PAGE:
My tenure lasted three months at this transition home. The couple decided fostering a dozen kids was too stressful, forcing them to downsize their operation to, well, zero. Off I went to yet another foster home, a couple who had three natural children of their own in a 5 bedroom Victorian style home. With two of those children being boys, I took my fare share of brotherly beatings – but as painful as it was, I started to feel a sense of companionship previously foreign to me.

My first Thanksgiving was a feast. If you cooked it in November, it was served that Thursday. I ate, talked with everyone, ate some more, went out and rode my first bicycle, ate some more. I think I had a tapeworm that day, but at age 8, it sure felt good eating without restrictions or denials.

My sister and I lasted 18 months at that home. We were sat down one day and told our presence was creating a financial burden, but there was a young couple prepared to adopt us as they couldn’t have kids of their own. I was both elated and depressed with each passing word.

First Thanksgiving as an adopted child – rewarding

With my new family, I felt the love and comfort every child dreams of. I fostered with them one year before I stood before a judge and was sworn in as an official child of these wonderful people. My sister was happy, too, which is essentially all I wanted.

Our first Thanksgiving as adopted children was extremely rewarding. I say that with zero trepidation, too. The smiles that filled the room, the love and laughter which embodied me and meeting new family members for the first time was more invigorating than my first trip to Toys R Us (cost a lot less, too).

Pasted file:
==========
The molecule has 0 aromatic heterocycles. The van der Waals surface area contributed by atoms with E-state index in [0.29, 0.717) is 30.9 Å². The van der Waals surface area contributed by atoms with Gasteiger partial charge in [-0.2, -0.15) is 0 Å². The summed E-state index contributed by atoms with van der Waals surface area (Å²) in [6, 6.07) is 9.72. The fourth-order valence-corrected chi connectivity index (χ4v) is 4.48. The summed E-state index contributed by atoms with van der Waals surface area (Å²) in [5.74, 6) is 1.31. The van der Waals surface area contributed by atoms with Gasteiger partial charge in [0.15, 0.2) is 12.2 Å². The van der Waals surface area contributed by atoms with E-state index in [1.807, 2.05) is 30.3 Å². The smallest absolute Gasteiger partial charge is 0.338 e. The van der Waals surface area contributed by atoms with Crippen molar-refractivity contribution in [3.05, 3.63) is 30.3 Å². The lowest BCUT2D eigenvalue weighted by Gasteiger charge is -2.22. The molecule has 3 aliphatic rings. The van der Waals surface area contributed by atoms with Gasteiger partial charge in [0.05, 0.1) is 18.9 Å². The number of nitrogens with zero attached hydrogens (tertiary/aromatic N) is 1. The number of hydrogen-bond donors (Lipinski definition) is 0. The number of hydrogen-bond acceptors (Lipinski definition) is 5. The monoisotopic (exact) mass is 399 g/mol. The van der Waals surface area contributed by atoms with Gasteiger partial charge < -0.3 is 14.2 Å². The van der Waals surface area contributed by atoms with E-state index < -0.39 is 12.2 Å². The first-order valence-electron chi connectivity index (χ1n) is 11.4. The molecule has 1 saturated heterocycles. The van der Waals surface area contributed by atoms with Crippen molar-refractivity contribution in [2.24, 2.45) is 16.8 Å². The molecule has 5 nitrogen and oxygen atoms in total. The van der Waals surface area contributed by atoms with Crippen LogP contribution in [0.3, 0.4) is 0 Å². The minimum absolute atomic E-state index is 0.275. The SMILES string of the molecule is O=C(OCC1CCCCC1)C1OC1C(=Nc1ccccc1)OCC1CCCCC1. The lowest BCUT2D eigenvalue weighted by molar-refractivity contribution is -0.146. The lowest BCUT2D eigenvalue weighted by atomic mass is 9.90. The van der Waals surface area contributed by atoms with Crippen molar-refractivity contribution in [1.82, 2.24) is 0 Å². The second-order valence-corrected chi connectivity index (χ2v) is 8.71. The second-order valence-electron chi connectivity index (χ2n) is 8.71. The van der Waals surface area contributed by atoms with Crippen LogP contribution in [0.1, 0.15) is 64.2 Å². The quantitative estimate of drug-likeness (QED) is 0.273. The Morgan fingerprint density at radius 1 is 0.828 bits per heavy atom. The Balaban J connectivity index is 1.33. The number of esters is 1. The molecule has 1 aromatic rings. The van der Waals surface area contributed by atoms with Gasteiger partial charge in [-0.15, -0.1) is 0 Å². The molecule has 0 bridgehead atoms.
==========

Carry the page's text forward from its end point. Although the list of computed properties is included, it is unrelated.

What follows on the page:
I carried that feeling through the rest of grade school, high school and still embrace it today. Unfortunately, my adopted parents have shut me out due to their ‘unexpected’ birth of their blood daughter when I was six months from being 18. Although I feel like I was a rented child – an opportunity to practice parenting before it actually happened – I still hold on to my first Thanksgiving as a reminder how getting a second chance at acceptance meant the world to me.

Should children need an epic holiday event such as Thanksgiving to finally feel wanted? No, but if that’s when you wake up as adopted parents (or biological parents), embrace the moment tightly. Because while you concentrate on the cooking, cleaning, seeing unruly in-laws and other aspects of Turkey Day, an abused, battered and otherwise unwanted child you adopted is only concentrating on your love.

Don’t wait too long to make your child feel accepted. At 42, I still don’t know whether I am or not, so take it from me – the struggle is real. And it’s a struggle no child (young or old) should go through, especially at Thanksgiving.

Meet 

I'm Dave. A no-frills, high quality cut-to-the-chase news writer that loves breaking news, political brouhaha and all the theatrics that come with living on Earth. I love Chinese food, paranormal activity and random road trips. Einsturzende Neubaten is great music for relaxing the soul.